The stock market staged a broad-based rally today, triggered by news of a $3-billion takeover offer for Great Northern Nekoosa Corp.
The Dow Jones average of 30 industrials rose 41.60 points to finish at 2,645.08.
Advancing issues outnumbered declines by about 13 to 5 on the New York Stock Exchange, with 1,120 issues up, 435 down and 407 unchanged.
Big Board volume totaled 176.10 million shares, against 126.63 million in Monday's session.
The NYSE's composite index rose 2.65 to 188.24.
At the American Stock Exchange, the market value index closed at 370.58, up 1.71.
The momentum began at the opening bell on news that Georgia Pacific Corp. had offered to acquire the Norwalk, Conn.-based paper company, and it continued throughout the session.
Wall Street analysts said the tender offer helped renew investor confidence that had eroded after the collapse earlier this month of proposed deals involving UAL Corp. and AMR Corp. The failure of a UAL pilot-led group to get the necessary financing to buy the company helped trigger the mid-October stock plunge.
"The paper offer was helpful because it shows that deals are still going to be done or at least are attempting to be done," said Brad Weeks, head of equity trading for Donaldson, Lufkin & Jenrette.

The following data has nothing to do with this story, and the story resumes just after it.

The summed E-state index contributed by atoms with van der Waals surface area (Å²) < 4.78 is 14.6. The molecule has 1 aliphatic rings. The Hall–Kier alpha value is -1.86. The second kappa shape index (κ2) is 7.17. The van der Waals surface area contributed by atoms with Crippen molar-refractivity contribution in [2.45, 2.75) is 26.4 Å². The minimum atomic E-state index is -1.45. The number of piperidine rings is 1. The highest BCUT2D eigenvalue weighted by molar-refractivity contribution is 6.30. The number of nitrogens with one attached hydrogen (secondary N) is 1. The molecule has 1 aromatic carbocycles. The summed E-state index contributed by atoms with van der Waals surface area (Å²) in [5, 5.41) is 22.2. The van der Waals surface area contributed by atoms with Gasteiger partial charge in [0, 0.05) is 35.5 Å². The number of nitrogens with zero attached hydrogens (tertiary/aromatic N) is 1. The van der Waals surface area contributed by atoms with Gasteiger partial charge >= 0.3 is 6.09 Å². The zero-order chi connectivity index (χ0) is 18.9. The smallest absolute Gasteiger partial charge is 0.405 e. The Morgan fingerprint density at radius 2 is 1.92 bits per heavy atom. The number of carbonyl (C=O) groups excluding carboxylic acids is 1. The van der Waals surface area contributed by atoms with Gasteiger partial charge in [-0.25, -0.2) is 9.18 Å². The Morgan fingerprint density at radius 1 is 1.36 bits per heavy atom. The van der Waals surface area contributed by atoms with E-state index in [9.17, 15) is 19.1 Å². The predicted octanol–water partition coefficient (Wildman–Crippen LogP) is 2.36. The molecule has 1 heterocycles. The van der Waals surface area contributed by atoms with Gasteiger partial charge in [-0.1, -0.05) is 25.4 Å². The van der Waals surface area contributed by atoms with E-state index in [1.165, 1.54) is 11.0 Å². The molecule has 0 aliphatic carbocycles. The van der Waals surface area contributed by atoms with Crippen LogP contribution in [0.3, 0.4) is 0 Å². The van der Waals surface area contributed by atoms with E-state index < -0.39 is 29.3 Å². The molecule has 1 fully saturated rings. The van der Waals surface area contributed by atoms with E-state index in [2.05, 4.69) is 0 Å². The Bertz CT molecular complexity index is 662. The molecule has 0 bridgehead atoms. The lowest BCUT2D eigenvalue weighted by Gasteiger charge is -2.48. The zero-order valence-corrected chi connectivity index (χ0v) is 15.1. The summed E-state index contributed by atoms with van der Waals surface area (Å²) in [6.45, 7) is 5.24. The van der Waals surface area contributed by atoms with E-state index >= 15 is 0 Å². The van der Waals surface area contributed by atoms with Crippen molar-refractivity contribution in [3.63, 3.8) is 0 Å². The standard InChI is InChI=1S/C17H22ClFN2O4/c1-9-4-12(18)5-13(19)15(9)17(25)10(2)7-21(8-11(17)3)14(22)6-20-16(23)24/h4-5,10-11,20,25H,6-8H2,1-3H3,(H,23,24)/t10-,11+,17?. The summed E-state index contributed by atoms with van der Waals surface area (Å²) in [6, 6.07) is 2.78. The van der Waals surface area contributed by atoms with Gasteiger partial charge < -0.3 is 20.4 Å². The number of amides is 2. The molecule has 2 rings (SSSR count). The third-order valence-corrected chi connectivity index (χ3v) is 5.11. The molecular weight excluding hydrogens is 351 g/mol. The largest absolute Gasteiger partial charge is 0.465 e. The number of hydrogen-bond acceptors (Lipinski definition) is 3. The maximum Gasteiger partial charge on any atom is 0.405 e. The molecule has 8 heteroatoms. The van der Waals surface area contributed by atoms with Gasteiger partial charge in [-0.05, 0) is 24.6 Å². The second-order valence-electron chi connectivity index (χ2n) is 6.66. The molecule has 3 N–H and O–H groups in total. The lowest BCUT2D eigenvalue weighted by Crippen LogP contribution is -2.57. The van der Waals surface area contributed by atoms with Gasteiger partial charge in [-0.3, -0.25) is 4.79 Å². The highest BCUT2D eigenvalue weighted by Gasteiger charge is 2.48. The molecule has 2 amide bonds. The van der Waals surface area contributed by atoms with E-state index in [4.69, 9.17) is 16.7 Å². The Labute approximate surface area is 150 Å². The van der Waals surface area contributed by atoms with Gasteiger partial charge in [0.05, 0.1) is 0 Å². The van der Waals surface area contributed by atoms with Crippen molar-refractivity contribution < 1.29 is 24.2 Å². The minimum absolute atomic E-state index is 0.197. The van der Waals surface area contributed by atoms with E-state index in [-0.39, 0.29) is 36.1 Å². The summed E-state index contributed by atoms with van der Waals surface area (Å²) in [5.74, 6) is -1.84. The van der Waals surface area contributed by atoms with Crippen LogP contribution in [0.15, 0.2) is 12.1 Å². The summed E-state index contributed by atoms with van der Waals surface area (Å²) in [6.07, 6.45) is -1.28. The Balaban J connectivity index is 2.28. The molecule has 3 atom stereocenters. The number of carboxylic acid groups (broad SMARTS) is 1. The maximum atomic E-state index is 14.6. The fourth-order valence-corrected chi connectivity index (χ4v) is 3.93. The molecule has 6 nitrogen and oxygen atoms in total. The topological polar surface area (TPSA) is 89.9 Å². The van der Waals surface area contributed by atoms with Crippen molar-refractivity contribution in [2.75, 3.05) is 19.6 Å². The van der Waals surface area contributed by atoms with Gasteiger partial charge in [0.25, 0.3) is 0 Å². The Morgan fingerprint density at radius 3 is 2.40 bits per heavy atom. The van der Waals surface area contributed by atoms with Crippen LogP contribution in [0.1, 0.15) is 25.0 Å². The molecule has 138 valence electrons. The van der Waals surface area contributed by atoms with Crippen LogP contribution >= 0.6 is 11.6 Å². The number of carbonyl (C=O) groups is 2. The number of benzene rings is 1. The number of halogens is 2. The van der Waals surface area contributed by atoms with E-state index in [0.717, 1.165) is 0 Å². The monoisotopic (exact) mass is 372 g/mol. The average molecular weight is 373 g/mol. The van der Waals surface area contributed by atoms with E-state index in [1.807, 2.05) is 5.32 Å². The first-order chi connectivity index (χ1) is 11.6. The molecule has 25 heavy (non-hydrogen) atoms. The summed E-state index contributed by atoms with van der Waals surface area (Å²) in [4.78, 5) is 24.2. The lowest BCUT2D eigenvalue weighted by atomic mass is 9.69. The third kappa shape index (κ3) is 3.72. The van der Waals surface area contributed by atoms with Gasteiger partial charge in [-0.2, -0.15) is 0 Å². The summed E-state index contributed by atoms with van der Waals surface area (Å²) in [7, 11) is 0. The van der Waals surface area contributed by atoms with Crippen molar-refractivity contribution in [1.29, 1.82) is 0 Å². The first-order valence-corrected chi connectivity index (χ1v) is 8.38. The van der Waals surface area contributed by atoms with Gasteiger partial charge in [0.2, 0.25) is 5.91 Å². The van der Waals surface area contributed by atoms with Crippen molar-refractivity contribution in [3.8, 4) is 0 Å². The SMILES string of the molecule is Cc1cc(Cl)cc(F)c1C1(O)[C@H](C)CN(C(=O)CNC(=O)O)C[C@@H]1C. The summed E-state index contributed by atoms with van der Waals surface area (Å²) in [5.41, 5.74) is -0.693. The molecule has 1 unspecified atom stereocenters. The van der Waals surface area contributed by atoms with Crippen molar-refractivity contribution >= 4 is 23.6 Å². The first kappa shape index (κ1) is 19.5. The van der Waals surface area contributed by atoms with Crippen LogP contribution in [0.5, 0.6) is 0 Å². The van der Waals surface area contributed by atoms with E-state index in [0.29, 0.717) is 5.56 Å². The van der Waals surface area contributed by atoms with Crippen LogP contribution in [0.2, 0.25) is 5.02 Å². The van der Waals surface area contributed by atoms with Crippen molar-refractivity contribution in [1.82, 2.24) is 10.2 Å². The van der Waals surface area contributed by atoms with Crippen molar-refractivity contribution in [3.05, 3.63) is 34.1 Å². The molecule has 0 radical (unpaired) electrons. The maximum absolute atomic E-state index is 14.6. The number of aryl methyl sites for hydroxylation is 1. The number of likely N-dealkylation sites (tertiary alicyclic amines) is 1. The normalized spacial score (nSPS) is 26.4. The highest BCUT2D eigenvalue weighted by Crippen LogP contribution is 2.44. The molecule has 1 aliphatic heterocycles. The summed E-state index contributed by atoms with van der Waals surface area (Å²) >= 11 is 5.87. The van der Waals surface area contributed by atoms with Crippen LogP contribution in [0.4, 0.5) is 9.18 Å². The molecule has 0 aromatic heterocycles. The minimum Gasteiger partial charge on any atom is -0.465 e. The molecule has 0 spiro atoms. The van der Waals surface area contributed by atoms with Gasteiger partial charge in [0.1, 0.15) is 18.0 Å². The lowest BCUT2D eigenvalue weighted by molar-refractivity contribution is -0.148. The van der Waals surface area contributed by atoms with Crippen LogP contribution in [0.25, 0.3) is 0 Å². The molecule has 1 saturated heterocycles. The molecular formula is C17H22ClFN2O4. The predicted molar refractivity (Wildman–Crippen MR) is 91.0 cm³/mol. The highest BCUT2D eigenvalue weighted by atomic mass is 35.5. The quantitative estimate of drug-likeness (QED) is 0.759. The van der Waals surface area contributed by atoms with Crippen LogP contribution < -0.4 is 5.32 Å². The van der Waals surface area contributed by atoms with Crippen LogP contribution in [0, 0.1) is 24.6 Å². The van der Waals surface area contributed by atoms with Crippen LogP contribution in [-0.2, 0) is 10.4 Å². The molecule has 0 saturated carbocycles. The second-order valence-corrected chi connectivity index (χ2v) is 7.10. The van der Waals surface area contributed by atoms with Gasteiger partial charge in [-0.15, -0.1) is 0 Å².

The market's ability to sustain the rally throughout the session surprised many analysts, who expected investor pessimism to return after initial euphoria.
The tender offer helped revive paper stocks, which had languished in recent months, traders said.
New government data that suggested the pace of economic growth is slowing had little effect on the stock market.
Analysts said the rally was "orderly and pleasant" without the violent swings brought on by program trading. Some brokerages in recent days announced that they are suspending index arbitrage.
Bond prices headed moderately higher today in brisk early trading, buoyed by feelings that the economy is slowing down significantly.
The Treasury's bellwether 30-year bond was up nearly 1/2 point, or $5 per $1,000 face amount, by midday. Its yield, which moves inversely to price, fell to 7.88% from 7.92% late Monday.
Analysts said the government report today showing a steep drop in new-home sales during September was largely responsible for the increase in bond prices.
Another factor, they said, was the government report that the index of leading indicators inched up last month, indicating continued slow growth in the months ahead.
"I think there's also some anticipation of weak economic numbers for the remainder of the week," said Jay Goldinger, who runs the Beverly Hills investment banking firm Capital Insight Inc.
"There's the feeling that once the news is digested by the Federal Reserve, it will give them more reason to ease" interest rates, he added.
Moody's investment grade corporate bond index was unavailable today because of computer problems at the company.
Yields on Treasury bills fell to 7.93% as the discount fell 9 basis points to 7.68%. Yields on six-month bills fell to 7.88% as the discount fell 12 basis points to 7.49%.